The “pussy patrols” in academia are the economic, discursive, sexual, and epistemological forms of violence in academia that control, silence, and reroute all femmes—not just cis women—in higher education. Although feminists have long examined sexual harassment in educational and occupational spaces, very few have turned their attention to the specific, embodied experiences of sex-working academics. Employing “epistemic disobedience” and “Critical Life Story” interviewing methodologies, I look at the experiences of thirteen sex-working academics, including my own experiences as a sex-working undergraduate and graduate student. I disrupt the false dichotomy of empowerment/oppression in the sex industry; I ask if higher education is necessarily emancipatory; and I offer suggestions, based on the forced rerouting and silencing of sex-working academics, for moving forward as activist-academics. Indeed, the time for rebelling against the strict academic codes that rely on Cartesian dualism is now.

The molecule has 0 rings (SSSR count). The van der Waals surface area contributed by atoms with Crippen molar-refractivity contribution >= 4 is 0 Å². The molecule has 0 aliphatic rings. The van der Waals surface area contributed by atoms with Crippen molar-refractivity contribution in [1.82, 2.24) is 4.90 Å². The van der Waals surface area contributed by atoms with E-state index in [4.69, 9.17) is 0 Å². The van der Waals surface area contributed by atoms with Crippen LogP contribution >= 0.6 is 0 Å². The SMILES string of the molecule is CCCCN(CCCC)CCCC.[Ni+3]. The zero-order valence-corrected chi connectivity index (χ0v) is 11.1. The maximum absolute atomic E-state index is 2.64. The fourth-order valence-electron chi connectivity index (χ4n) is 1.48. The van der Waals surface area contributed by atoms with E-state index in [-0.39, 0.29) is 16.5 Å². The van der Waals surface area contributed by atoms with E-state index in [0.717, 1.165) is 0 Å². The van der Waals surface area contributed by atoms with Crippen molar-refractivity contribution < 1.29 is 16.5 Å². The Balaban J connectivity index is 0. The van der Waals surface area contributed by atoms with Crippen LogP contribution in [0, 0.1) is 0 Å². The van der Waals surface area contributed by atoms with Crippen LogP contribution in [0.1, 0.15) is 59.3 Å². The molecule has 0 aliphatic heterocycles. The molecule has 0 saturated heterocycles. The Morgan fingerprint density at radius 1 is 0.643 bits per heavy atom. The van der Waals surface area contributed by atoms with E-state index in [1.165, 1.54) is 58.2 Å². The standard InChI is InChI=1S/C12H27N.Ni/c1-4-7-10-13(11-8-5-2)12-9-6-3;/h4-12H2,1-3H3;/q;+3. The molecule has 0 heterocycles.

In England, sex workers are placed at the edges of the law. How the social and legal status of sex workers impacts on their perception of and interaction with the law in a semi-legal setting has not yet been explored. Drawing on fifty-two qualitative interviews with indoor and outdoor sex workers in England, this study investigates their disposition to the law, legality and the state. The commonalities and discrepancies between the experiences of indoor and outdoor sex workers reveal the influence of the combination of legal framework and social status on sex workers’ legal consciousness. This study finds that, even in a setting of semi-legality, sex workers attempt to avoid contact with state authorities. However, this aversion to the current law does not prevent them from making claims for legal change. Surprisingly, indoor and outdoor sex workers hold opposing views on the appropriate level of regulation and state involvement in the sex industry. Remarkably, although outdoor sex workers have more negative experiences with arbitrators of the law, they desire the law’s protection. In contrast, indoor sex workers’ main grievance is for sex work to be a legitimate industry that can operate with only minimal state control. These differences in outdoor and indoor workers’ legal claims are explicable by sharp cleavages in social status, vulnerability and degree of criminalisation. These findings demonstrate that intra-group differences in the legal consciousness of marginalised groups are key to understanding the role of social and legal status in shaping legal claims.